Rothschild sat in the House of Commons as Liberal Member of Parliament for Aylesbury from 1865 to 1885, when he was created a peer by Gladstone, and raised to the House of Lords.  Lord Rothschild was the first Jewish member of the House of Lords not previously converted to Christianity. (For example, Benjamin Disraeli had been created Lord Beaconsfield in 1876, but was baptised into Anglicanism  aged twelve.)


In common with the rest of his family, Lord Rothschild joined the breakaway Liberal Unionist Party formed in 1886

He worked as a partner in the London branch of the family bank NM Rothschild and Sons and became head of the bank after his father's death in 1879. During his tenure he also maintained its pre-eminent position in private venture finance and in issuing loans to the governments of the USA, Russia and Austria. Following the Rothschilds' funding of the Suez Canal a close relationship was maintained with Benjamin Disraeli and affairs in Egypt.


Natty also funded Cecil Rhodes in the development of the British South Africa Company and the De Beers diamond conglomerate. He later administered Rhodes's estate after his death in 1902 and helped to set up the Rhodes Scholarship scheme at Oxford University.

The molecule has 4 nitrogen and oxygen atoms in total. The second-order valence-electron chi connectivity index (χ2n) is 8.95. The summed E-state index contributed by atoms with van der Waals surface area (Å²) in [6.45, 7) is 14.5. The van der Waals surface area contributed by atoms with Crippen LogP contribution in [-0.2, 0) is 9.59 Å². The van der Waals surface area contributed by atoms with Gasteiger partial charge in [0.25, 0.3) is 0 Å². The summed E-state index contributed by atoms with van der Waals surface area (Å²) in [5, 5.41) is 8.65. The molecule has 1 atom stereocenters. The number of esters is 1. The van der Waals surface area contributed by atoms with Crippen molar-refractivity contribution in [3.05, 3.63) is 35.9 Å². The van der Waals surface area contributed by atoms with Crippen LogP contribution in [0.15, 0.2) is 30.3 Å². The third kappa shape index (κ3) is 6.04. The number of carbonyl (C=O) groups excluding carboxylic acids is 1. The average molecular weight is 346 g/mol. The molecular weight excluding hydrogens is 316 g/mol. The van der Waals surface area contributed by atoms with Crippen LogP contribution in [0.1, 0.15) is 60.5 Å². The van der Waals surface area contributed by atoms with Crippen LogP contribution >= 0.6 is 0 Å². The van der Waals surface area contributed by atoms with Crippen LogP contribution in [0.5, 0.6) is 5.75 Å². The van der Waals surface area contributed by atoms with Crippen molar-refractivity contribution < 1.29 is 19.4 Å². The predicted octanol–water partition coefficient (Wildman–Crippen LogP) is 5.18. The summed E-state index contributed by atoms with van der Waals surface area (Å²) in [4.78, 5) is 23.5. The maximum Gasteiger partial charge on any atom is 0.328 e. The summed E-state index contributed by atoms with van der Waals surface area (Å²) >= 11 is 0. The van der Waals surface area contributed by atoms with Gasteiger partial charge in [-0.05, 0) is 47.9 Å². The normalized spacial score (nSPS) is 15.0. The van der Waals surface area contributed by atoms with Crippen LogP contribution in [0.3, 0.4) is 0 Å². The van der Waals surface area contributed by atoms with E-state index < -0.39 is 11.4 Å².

A noted philanthropist, Rothschild was heavily involved with the foundation of the Four Per Cent Industrial Dwellings Company, a model dwellings company whose aim was to provide decent housing, predominantly for the Jews of Spitalfields and Whitechapel.


He died in London, five days after an operation, on 31 March 1915.

The peerage was inherited by his son Lionel Walter Rothschild, 2nd Baron Rothschild.


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Alfred Charles de Rothschild CVO 1842 - 1918 was the second son of Lionel de Rothschild and Baroness Charlotte von Rothschild of the prominent Rothschild family As a young man, Alfred attended King's College London, and subsequently Trinity College, Cambridge, England, where he would study Mathematics for two terms. It was at Trinity College that Alfred formed a lasting friendship with the Prince of Wales, later King Edward VII. Alfred left Cambridge University without a degree.


At the age of 21 Alfred took up employment at the N M Rothschild Bank at New Court in London. It was there that he learnt the business of banking from his father and made valuable contacts in European banking circles.


In 1869, at the age of 26, Alfred became a director of the Bank of England, a post he held for 20 years, until 1889. In 1892 he was one of those who represented the British Government at the International Monetary Conference in Brussels.